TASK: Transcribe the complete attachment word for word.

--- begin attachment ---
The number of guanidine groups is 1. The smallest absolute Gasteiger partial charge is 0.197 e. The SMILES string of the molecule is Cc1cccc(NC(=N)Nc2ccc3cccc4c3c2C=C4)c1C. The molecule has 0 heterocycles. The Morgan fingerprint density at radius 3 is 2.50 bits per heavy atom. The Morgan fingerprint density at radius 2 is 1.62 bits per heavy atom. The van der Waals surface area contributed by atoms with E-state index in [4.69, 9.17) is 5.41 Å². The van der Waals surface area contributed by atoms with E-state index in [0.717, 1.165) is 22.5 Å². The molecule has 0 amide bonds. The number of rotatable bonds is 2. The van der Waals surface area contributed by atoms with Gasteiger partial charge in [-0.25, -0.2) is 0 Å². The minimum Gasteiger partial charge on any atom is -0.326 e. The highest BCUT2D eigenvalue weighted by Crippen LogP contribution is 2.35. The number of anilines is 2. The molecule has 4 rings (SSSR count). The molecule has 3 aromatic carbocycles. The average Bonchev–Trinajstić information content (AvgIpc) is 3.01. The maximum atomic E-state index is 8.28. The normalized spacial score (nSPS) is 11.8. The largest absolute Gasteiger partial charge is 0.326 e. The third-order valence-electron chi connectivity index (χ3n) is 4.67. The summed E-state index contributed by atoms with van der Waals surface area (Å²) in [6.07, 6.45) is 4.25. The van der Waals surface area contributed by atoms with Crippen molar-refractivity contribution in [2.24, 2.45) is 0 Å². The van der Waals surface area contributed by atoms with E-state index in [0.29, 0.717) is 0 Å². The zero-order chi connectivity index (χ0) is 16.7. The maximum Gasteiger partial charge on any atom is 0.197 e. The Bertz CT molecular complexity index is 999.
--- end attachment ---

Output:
The number of guanidine groups is 1. The smallest absolute Gasteiger partial charge is 0.197 e. The SMILES string of the molecule is Cc1cccc(NC(=N)Nc2ccc3cccc4c3c2C=C4)c1C. The molecule has 0 heterocycles. The Morgan fingerprint density at radius 3 is 2.50 bits per heavy atom. The Morgan fingerprint density at radius 2 is 1.62 bits per heavy atom. The van der Waals surface area contributed by atoms with E-state index in [4.69, 9.17) is 5.41 Å². The van der Waals surface area contributed by atoms with E-state index in [0.717, 1.165) is 22.5 Å². The molecule has 0 amide bonds. The number of rotatable bonds is 2. The van der Waals surface area contributed by atoms with Gasteiger partial charge in [-0.25, -0.2) is 0 Å². The minimum Gasteiger partial charge on any atom is -0.326 e. The highest BCUT2D eigenvalue weighted by Crippen LogP contribution is 2.35. The number of anilines is 2. The molecule has 4 rings (SSSR count). The molecule has 3 aromatic carbocycles. The average Bonchev–Trinajstić information content (AvgIpc) is 3.01. The maximum atomic E-state index is 8.28. The normalized spacial score (nSPS) is 11.8. The largest absolute Gasteiger partial charge is 0.326 e. The third-order valence-electron chi connectivity index (χ3n) is 4.67. The summed E-state index contributed by atoms with van der Waals surface area (Å²) in [6.07, 6.45) is 4.25. The van der Waals surface area contributed by atoms with Crippen molar-refractivity contribution in [2.24, 2.45) is 0 Å². The van der Waals surface area contributed by atoms with E-state index in [0.29, 0.717) is 0 Å². The zero-order chi connectivity index (χ0) is 16.7. The maximum Gasteiger partial charge on any atom is 0.197 e. The Bertz CT molecular complexity index is 999.